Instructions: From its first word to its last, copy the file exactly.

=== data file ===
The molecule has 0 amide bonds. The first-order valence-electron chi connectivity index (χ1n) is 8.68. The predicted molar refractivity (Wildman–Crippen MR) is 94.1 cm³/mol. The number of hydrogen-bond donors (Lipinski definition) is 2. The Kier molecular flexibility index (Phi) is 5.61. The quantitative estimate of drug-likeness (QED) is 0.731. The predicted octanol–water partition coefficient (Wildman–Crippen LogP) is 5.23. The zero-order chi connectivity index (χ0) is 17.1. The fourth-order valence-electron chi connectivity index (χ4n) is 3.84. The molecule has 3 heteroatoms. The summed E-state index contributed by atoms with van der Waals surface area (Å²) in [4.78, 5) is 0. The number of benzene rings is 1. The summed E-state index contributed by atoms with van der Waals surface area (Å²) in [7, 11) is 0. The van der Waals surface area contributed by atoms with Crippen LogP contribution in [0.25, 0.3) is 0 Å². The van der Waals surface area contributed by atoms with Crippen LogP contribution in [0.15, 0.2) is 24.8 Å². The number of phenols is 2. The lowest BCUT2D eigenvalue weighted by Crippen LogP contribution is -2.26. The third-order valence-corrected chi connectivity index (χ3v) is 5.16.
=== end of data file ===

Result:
The molecule has 0 amide bonds. The first-order valence-electron chi connectivity index (χ1n) is 8.68. The predicted molar refractivity (Wildman–Crippen MR) is 94.1 cm³/mol. The number of hydrogen-bond donors (Lipinski definition) is 2. The Kier molecular flexibility index (Phi) is 5.61. The quantitative estimate of drug-likeness (QED) is 0.731. The predicted octanol–water partition coefficient (Wildman–Crippen LogP) is 5.23. The zero-order chi connectivity index (χ0) is 17.1. The fourth-order valence-electron chi connectivity index (χ4n) is 3.84. The molecule has 3 heteroatoms. The summed E-state index contributed by atoms with van der Waals surface area (Å²) in [4.78, 5) is 0. The number of benzene rings is 1. The summed E-state index contributed by atoms with van der Waals surface area (Å²) in [7, 11) is 0. The van der Waals surface area contributed by atoms with Crippen LogP contribution in [0.25, 0.3) is 0 Å². The van der Waals surface area contributed by atoms with Crippen LogP contribution in [0.15, 0.2) is 24.8 Å². The number of phenols is 2. The lowest BCUT2D eigenvalue weighted by Crippen LogP contribution is -2.26. The third-order valence-corrected chi connectivity index (χ3v) is 5.16.